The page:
Home > Human Factors Methodology > Paper prototyping – 2D and 3D

Paper prototyping – 2D and 3D

What is it

Paper prototyping is a classic method for usability testing, specifically in the early stages of the product development process. Jakob Nielsen described the method in his blog as one of the fastest and cheapest rapid prototyping methods in the design process. All it needs is an idea for the conceptual interface design, paper, scissors, and glue. The conceptual design of an interface is sketched on paper. The paper sketches are shown to a user who is then asked to fulfil a task on the interface. The user then e.g., presses a button and in consequence the designer (playing the “computer) changes the picture in front of the user. Users can interact with the paper interface as they would do with a real product. It is an easy method to compare different conceptual designs without worrying about the implementation. Paper prototypes should be simple and should not include a finalised colour concept or high quality graphics as that is not what a paper prototype helps to evaluate. At best it is simply a sketch. The following characteristics of an interface can be evaluated with a paper prototype:

  • General Concept
  • Understandability
  • Navigation
  • Information Architecture
  • Functional Requirements (test if complete to fulfil the task)

How does it work in general

The video shows how a paper prototype and interaction with it look like. Different menus, tool tips and pop-ups, all that can be designed. Remember to think about which tasks you want to evaluate and how they can be achieved in the interface. What interactions does the user need to make? For each interaction an according change in the paper needs to be prepared. Users might take different interactions then expected. So prepare paper prototype “reactions” for unexpected interactions as well. That could be a site with “lorem ipsum” or just a blank page with “under construction”. Those preparations help to let the user explore the interface and helps you to see where users have difficulties in getting along with the interface. Are the actions might want to take to fulfil the task clearly presented in the interface? Does the user get apropriate feedback for each interaction he/she does on the interface?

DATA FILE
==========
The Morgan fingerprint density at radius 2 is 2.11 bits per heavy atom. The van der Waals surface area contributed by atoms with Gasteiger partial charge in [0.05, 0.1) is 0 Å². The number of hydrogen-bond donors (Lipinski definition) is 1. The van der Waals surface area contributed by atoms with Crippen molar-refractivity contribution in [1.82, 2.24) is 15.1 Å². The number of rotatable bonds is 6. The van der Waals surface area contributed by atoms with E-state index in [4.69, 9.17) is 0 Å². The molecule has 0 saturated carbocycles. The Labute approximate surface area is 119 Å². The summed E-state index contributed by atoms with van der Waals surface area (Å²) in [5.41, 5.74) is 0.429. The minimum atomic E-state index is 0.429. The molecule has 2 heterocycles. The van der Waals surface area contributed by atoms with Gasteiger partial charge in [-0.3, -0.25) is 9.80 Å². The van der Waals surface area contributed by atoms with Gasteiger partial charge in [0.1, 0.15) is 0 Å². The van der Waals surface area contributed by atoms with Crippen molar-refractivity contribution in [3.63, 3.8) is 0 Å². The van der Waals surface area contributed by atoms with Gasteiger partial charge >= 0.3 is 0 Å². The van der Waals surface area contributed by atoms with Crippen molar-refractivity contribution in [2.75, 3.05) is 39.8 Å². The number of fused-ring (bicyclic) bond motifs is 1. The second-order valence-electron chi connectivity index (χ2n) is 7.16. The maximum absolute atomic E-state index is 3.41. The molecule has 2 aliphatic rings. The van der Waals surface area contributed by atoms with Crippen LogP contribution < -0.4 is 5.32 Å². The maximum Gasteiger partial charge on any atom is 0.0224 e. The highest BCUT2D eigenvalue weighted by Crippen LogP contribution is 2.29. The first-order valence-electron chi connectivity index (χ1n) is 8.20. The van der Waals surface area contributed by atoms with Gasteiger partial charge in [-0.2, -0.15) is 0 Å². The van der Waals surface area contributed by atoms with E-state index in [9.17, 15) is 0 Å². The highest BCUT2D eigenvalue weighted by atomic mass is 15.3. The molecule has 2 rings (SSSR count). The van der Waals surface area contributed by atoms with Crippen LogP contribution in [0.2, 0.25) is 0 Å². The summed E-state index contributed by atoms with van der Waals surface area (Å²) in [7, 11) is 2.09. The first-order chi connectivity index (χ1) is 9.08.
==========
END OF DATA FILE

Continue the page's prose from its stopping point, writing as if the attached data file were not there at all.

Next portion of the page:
The advantage of a paper prototype is that it can be easy redesigned. In the next iteration you could, e.g., try a different concept or rename a menu and see if that supports the user to better fulfil the task. You do not need many users for a usability test. According to Jakob Nielsen about 85% of usability faults can be found with about 5 users (“Why you need to test with 5 users”).

If you want to read more about paper prototyping, Carolyn Snyder wrote a book about it.

Paper prototypes in 3D

I recently came over an article were paper prototyping is applied to a 3D design. The article from Säde et al. (1998) is quite old, but because of the 3D paper prototype I thought of it worth explaining herein. They used a paper prototype to test a design for a drink can refund machine. The prototype was build out of foamcore cardboard, glued together with a glue pistol. The interface was represented by coloured print-outs. Lights in the interface were represented as coloured paper attached to the panel. To design 3D paper prototypes it is way to look at industrial designers. Here is another example for a 3D paper prototype of a toaster (yes, a toaster):

Last but not least you find some tools for paper prototypes on the bottom of this website. More information of how to to design 3D paper prototypes with cardboard can be found on this website.

Other Sources:

Säde, S., Nieminen, M., and Riihiaho, S. (1998). “Testing usability with 3D paper prototypes – Case Halton System”

Jakob Nielsen (2003). “Paper Prototyping: Getting User Data Before You Code”. (online) https://www.nngroup.com/articles/paper-prototyping/

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